The combination of palette-worked hair and sentimental symbolism is one that owes itself to the 18th century. While the use of a base of hairwork under a bezel and a gold wire cypher on top was typical of the 17th century, the 18th century and the introduction of the post 1765 Neoclassical movement often reversed this process, to have the symbolism as the primary canvas, with the hairwork on top.
By the early 19th century, this still carried through. While the Gothic Revival movement had started to take hold from c.1810, this wasn’t a sudden art movement that took over holistically through trans-continental societies. Society, be it English, French or American, had their own developing and independent identities, which would become closer aligned through mass transit and production, taken on from the Industrial Revolution, but the values which defined the culture still were the prevalent factors of their identity. Having a movement, such as the Gothic Revival take a culture back to 15th (and previous) century values, may have been intrinsic to one society whose king was seen as excessive, but to other cultures that had fought for independence, the meaning was more aligned to the aesthetic values of the Gothic Revival movement.
> Gothic Revival in Culture and Jewellery: Part 1, c.1740-c.1850
> Gothic Revival in Culture and Jewellery: Part 2, c.1850-c.1900
> Gothic Revival in Culture and Jewellery: Part 3, Breaking Perceptions
This is why a brooch such as this is an imprint one for its sentimental and symbolic meaning. Its pre-mid 19th century construction has all the signs of the 18th century development of style. The writing around the buckle motif, stating ‘KEEP THIS AS A SMALL TOKEN OF LOVE’ denotes the styles of the latter 18th century, but with the lesser grand statements of the 19th century. Love tokens were instilled in society as being tokens of affection which could be given in an interpersonal relationship from a standpoint that didn’t require the proprietaries of marriage. This is not to state that this brooch doesn’t have those values, but it is a ‘small token of love’ that doesn’t have the grandeur of a jewel which was given for marriage itself.
From this, we have to look at concurrent styles in jewels and the use of writing itself during this period. The French led the way in written tokens of affection during the early 19th century. While the style was one of 18th century development, such as the following pieces:
And the following, which also show the knot motif and the writing:
Here, we have the use of symbolism and writing in unison, which go beyond the allegorical depictions of the 18th century, which would have shown the scenario as the main sentiment, rather than the text. Note how this piece relegates “L’AMITIE” to the north of the piece, rather than having the symbols flank the sentiment itself:
With the shape, we see the use of the oval, turning into the rectangle style. This is a clear link to the style of the time, which was moving from the larger oval/round shapes into the smaller, rectangular shapes of the early 19th century.
But what can we see from the motifs themselves? We can see the acorn motif in seed pearls at the very centre of the knot motif of the hair. The combination of these show victory and eternity. The sentiment inside the buckle/belt motif only enhances its message, as the love is never ending.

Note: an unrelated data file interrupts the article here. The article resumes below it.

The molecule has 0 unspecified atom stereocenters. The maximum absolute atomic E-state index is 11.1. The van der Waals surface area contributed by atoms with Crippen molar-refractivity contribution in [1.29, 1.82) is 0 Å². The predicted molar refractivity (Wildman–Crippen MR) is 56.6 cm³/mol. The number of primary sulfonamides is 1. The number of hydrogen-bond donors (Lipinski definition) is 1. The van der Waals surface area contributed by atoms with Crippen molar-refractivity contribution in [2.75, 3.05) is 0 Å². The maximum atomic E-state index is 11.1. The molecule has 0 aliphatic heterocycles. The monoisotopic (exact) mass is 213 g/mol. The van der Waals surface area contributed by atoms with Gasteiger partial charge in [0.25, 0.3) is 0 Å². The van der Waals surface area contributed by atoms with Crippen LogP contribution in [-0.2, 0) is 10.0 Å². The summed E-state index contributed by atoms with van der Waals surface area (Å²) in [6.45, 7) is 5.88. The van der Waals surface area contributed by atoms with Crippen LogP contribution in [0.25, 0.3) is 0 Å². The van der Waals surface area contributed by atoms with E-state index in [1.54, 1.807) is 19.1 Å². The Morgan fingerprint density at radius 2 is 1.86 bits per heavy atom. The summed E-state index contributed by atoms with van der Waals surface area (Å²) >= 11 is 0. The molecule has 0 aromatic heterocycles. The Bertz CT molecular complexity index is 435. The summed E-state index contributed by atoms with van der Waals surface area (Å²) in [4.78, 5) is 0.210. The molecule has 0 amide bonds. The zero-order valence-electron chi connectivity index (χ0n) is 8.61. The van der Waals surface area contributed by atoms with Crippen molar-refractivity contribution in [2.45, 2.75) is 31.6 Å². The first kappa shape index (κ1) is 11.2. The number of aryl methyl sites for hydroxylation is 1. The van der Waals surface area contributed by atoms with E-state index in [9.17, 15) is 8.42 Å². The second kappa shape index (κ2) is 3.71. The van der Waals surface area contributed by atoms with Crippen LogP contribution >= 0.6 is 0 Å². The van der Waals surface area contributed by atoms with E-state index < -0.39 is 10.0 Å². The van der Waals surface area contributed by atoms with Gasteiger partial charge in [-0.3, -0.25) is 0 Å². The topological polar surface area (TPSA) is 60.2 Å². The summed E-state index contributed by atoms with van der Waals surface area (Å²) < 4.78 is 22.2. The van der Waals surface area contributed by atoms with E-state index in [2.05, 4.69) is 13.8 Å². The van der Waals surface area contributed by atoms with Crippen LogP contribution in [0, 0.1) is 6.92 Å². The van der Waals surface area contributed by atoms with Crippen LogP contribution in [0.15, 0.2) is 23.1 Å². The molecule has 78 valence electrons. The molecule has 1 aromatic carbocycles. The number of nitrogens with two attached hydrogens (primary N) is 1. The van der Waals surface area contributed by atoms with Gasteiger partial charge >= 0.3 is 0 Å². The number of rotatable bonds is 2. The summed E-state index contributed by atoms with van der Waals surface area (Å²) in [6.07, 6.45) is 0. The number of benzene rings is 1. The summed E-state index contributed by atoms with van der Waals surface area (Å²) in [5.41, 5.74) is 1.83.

As an object of use, the belt dates to the prehistoric, basically as necessity dictates the use of a way to either hold up any clothing below the waist or fasten objects to the waistline for ease of access. This could be as practical as holding up a pair of pants or as precious as holding a ceremonial/ ecclesiastical object for decoration. The device is a perfect marriage of form and function. And to accompany this, as long as humans have been mining metals, at least recorded to the Iron Age, the buckle has accompanied the belt to hold fast to the waist.
From a high level perspective, the belt and buckle split the body in two, creating a clear delineation through the waist from the northern and southern halves of the body, but also holding the body together through this middle separation through its interconnecting and tight nature. As we move on, you’ll see how this relates to its context with other symbols.
Essentially, the buckle/belt motif relates back to this unbreakable strength of upholding loyalty and in turn, memory forever. Its eternal loop is combined by its strength with which it holds up the virtue that it contains. When related back to the family as a unit, a loved one who is lost would ordinarily break down the family and cause untold grief and sadness, however, the presentation of this symbol from a loved one as representation of the person who has passed on only intensifies the eternal strength and love for the person, as well as the strength of the family to stay together. This symbol also relates to love tokens, for this eternal loving strength can obviously be applied to the living; it is a symbol that is all encompassing. So, while many rings and bracelets took on the shape of the buckle in the 19th century, they don’t necessarily denote mourning or death.
There is where we have to look at the symbol when it is combined with other symbols to discover its nature in relation to the piece. Look at this particular piece with the upside-down torch. Note how the buckle is not only a decorative border, but it is in fact wrapping itself around the life cut short and strengthening this with an eternal loop that forever holds tight. This is important, as the love and gravity of the symbol are enhanced by the buckle.